Internet Data Science for Cybersecurity

CSE 291-e, Winter 2023

Professor kc claffy
TA: Ben Du | Office Hours: Friday 12-1pm, CSE B250A


This course will present a data-science framing for conversations about the role of Internet measurement and data science in a range of public policy issues, with an emphasis on cybersecurity. We will focus on the Internet as a data transport service, and vulnerabilities specific to interdomain routing (BGP), naming (Domain Name System), and certificate management. Persistent security challenges at this layer affect every application that operates over the Internet. This course will provide a data-oriented background on these critical dimensions of the Internet infrastructure.

This course will assume some technical knowledge of how the Internet works, and augment that knowledge with an understanding of how the global Internet is structured, managed, and financed. Understanding these dimensions, as well as interdependencies across layers, is critical to evaluating approaches to improve the security and trustworthiness of Internet infrastructure.


The class will combine two learning approaches:

  1. data analysis (coding) assignments to analyze various data sources that reveal characteristics of Internet structure and interdependencies;
  2. critical reading of recent peer-reviewed research studies that apply such data sources to analysis of the most severe threats to today's Internet infrastructure.

We will review recent research advances in understanding the security of the Internet’s transport systems, what data was used, and opportunities to overcome long-standing barriers to security advances.

The course will consist of lectures, paper discussions, individual data analysis assignments, and a group data science project.

See Canvas for access to assignments and other information. 

Learning Goals

  1. Familiarity with data sets that describe Internet topology structure and naming systems
  2. Ability to read scientific studies that measure Internet vulnerabilities and describe: vulnerability studied, data set used, strengths and weaknesses of that data set for studying that specific vulnerability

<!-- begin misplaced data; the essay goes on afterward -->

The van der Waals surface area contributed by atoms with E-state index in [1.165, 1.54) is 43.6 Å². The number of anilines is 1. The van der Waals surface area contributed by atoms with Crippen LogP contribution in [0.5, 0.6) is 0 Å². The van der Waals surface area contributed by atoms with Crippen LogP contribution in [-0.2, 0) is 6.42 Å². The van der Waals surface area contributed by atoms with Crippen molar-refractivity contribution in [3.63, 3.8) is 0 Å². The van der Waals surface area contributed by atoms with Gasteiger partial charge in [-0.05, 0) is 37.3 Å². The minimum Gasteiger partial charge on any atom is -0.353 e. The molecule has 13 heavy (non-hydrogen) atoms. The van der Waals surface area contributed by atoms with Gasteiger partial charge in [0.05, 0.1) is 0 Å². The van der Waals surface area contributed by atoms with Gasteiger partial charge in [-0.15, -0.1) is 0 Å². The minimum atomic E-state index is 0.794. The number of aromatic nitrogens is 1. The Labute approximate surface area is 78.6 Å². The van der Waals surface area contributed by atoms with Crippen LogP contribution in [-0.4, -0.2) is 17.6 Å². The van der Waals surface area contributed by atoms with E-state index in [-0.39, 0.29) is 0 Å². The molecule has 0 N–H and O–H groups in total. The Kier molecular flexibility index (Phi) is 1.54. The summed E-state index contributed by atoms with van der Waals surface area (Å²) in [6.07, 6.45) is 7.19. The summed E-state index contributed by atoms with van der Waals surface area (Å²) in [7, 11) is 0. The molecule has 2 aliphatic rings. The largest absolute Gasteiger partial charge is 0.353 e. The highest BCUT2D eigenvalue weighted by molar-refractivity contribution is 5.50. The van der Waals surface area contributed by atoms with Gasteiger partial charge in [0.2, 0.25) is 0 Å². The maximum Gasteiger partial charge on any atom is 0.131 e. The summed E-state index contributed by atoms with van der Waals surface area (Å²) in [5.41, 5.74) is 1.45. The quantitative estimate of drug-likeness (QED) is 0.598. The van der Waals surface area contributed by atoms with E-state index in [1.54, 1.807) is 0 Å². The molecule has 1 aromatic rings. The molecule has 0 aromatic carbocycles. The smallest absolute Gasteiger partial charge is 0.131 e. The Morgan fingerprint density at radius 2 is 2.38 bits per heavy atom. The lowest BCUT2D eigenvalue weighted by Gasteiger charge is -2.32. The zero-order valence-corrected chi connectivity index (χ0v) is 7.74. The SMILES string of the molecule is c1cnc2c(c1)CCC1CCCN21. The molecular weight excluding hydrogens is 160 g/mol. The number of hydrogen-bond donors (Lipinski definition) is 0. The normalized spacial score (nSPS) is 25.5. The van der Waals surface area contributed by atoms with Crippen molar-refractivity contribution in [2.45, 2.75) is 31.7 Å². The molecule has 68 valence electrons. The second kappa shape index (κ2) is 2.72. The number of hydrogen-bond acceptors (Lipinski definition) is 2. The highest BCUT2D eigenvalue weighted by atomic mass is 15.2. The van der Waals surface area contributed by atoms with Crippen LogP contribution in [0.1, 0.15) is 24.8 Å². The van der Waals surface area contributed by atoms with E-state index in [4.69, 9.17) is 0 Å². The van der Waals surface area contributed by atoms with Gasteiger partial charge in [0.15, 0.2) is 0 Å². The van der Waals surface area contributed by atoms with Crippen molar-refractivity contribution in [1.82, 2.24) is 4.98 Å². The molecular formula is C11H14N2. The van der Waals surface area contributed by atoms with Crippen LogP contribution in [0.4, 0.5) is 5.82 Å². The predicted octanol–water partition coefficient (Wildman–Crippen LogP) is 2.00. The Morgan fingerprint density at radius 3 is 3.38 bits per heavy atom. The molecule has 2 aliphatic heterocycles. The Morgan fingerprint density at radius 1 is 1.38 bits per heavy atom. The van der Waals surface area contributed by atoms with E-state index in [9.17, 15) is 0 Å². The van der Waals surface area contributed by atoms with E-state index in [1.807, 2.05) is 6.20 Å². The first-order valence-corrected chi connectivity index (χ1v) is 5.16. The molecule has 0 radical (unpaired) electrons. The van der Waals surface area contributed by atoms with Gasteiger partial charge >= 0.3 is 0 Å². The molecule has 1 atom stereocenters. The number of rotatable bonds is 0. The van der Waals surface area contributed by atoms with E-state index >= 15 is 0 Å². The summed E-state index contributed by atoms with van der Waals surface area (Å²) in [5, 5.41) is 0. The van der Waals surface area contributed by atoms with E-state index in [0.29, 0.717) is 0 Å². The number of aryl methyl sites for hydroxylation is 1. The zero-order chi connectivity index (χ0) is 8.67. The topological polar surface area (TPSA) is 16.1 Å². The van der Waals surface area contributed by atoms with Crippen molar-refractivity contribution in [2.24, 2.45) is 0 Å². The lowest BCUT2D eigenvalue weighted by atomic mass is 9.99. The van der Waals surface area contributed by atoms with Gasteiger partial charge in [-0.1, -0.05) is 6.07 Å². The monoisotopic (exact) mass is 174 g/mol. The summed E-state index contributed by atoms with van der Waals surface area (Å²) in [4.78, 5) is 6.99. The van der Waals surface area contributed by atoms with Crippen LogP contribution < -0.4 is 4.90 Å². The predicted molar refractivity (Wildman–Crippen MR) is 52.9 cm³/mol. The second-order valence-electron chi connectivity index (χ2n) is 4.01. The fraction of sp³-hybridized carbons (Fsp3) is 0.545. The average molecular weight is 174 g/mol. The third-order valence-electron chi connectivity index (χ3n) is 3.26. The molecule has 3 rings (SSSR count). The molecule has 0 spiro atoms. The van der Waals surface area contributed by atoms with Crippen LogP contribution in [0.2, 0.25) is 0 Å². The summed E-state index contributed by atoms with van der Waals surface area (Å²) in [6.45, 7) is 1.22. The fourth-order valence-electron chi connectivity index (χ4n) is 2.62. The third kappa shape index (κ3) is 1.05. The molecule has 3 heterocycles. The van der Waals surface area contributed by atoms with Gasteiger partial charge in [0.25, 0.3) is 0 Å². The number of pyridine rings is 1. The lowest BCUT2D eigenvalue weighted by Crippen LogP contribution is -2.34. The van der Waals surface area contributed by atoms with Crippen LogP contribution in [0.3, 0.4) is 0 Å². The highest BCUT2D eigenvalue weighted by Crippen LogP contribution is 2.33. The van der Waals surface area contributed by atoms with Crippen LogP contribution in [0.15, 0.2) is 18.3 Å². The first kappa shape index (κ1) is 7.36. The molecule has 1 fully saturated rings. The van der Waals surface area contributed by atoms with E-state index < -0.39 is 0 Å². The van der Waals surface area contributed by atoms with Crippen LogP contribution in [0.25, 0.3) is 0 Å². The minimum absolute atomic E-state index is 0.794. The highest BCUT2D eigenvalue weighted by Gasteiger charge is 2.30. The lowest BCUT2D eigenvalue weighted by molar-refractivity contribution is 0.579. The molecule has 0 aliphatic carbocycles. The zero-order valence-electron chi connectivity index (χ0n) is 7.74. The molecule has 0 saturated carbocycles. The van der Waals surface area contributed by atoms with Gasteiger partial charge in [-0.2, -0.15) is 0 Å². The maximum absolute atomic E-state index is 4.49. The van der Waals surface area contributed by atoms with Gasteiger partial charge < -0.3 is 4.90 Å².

3. Ability to survey set of measurement papers that study a specific vulnerability and identify consistencies or contradictions in results
  4. Ability to reproduce previous or conduct original measurement study of an Internet infrastructure vulnerability, extending results in literature

Paper Summary Questions

For each paper, write 2-3 paragraphs explaining the essence of each paper and addressing the questions below. Please submit your answers on Gradescope. You can access Gradescope through Canvas. Each summary is due 5pm the day before the lecture where the paper is discussed, and late submission is open until the same day 11:59pm. You will have one paper summary per week.


See the course syllabus.


Your final grade will be calculated based on the following items and weights:

Academic Integrity

"Academic Integrity is expected of everyone at UC San Diego. This means that you must be honest, fair, responsible, respectful, and trustworthy in all of your actions. Lying, cheating or any other forms of dishonesty will not be tolerated because they undermine learning and the University’s ability to certify students’ knowledge and abilities. Thus, any attempt to get, or help another get, a grade by cheating, lying or dishonesty will be reported to the Academic Integrity Office and will result in sanctions. Sanctions can include an F in this class and suspension or dismissal from the University. So, think carefully before you act by asking yourself: a) is what I’m about to do or submit for credit an honest, fair, respectful, responsible & trustworthy representation of my knowledge and abilities at this time and, b) would my instructor approve of my action? You are ultimately the only person responsible for your behavior. So, if you are unsure, don’t ask a friend—ask your instructor, instructional assistant, or the Academic Integrity Office. You can learn more about academic integrity at”

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This material is based on research sponsored by the National Science Foundation (NSF) grant OAC-2131987. The views and conclusions contained herein are those of the authors and should not be interpreted as necessarily representing the official policies or endorsements, either expressed or implied, of NSF.